(3) tap water obtained at Blanding. The quality of the waters (see Table 1) 
including pH, conductivity and the content of calcium, magnesium, sodium, 
potassium, carbonate, bicarbonate, chloride and sulfate was determined by 
methods of analysis given by Richards (195*1-) • 

The soils were prepared for permeability studies by dumping each sample 
into a 3-ounce can which had a wire screen and a filter paper covering the 
bottom. Each can had a small hole punched in the bottom for drainage and a 
cylinder extension placed at the top. The soil was packed by dropping the 
container from a height of 2.5 cm 200 times on a wooden block. The cylinder 
extension was removed and the soil leveled to the top of the can. The same 
packing procedure was used to obtain bulk density values used in porosity 
calculations. After the soils were leveled in the cans, the cylinder extension 
was replaced and sealed to the can with rubber cement. The sample was then 
placed on a rack where water was admitted to the sample from a supply tank 
having a constant head. The quantity of water percolating through the soil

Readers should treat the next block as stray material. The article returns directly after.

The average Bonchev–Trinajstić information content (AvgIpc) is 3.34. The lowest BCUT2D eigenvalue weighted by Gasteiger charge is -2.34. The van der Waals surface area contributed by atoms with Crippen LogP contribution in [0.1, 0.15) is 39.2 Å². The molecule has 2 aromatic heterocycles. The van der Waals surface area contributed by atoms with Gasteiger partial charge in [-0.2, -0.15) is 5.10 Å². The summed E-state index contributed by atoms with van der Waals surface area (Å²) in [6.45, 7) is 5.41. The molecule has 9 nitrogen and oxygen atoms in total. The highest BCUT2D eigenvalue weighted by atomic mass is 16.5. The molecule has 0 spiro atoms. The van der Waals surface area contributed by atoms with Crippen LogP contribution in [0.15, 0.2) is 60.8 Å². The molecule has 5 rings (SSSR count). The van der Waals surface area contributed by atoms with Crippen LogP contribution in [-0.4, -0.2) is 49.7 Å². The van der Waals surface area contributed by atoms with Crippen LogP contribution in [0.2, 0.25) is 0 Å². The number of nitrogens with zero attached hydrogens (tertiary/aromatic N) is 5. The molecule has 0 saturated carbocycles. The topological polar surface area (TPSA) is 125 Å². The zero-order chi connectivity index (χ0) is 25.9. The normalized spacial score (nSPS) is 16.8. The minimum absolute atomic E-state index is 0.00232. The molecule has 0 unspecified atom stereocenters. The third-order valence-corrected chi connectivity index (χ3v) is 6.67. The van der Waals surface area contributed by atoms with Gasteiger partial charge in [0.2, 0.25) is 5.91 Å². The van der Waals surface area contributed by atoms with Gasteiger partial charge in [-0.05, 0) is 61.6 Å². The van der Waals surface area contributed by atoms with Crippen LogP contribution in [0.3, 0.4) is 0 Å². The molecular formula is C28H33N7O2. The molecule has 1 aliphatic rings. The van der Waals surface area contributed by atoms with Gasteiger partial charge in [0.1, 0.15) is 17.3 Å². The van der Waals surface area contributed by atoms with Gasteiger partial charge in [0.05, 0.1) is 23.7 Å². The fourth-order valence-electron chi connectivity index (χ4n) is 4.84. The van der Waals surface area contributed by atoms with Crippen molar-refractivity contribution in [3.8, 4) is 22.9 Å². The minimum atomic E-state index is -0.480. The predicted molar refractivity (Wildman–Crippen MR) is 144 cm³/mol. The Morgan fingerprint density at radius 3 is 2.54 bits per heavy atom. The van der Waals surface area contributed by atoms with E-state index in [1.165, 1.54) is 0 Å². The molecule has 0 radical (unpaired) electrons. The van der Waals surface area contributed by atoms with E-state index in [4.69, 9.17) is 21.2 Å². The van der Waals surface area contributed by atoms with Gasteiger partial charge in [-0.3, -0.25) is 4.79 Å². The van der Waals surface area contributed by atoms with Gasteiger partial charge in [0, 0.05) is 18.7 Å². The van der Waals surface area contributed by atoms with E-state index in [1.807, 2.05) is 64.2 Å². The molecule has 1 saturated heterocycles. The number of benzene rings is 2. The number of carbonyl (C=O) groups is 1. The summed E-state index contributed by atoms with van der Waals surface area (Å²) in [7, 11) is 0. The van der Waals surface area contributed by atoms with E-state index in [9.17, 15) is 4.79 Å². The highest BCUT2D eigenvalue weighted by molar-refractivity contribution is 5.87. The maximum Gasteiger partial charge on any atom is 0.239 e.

was measured at 5-minute intervals for a total of k^> minutes. 

Soil permeability was calculated using the equation and symbols given by 
Reeve (1965) where: 

k = _N_ VL 

P g A & h a t 
w 



• 



Table 1. Quality of waters used for percolation study (excluding distilled 
water. 



Quality 
Measured 



Source of Water 

Bl an ding Mil ford 




ECX 


: lcr 


PH 




Ca 


(ppm) 


Mg 


(ppm) 


Na 


(ppm) 


K 


(ppm) 


C0 7 




HOC 


) (ppm) 


50 k 


(ppm) 


CI 


(ppm) 



18 
8.15 
25 

5 

h 

0.8 

none 
176.3 

11.0 
0.50 



^5 

8.36 
Ik 

k.8 
63 

3.2 

none 

10^.6 

37.^ 

35.5 



• 





# 



in which: 



• 



2 
k = intrinsic permeability with water, cm 

N = water viscosity, poises 

3 
P s water density, g/cm 

2 
g = acceleration of gravity, cm/sec 

V s volume of percolate in time t, cm 

L = length of soil column, cm 

.:\h a difference in hydraulic head between inflow and outflow, cm 

2 
A = cross sectional area of soil column, cm 

/\t = time interval involved, sec. 



RESULTS 

Analysis of variance of intrinsic permeabilities after k$ minutes and 
also volume of water percolated through the soil columns after each 5-minute 
interval revealed significant interactions among site x treatment, site x depth, 
and treatment x soil depth. Quality of water did not significantly affect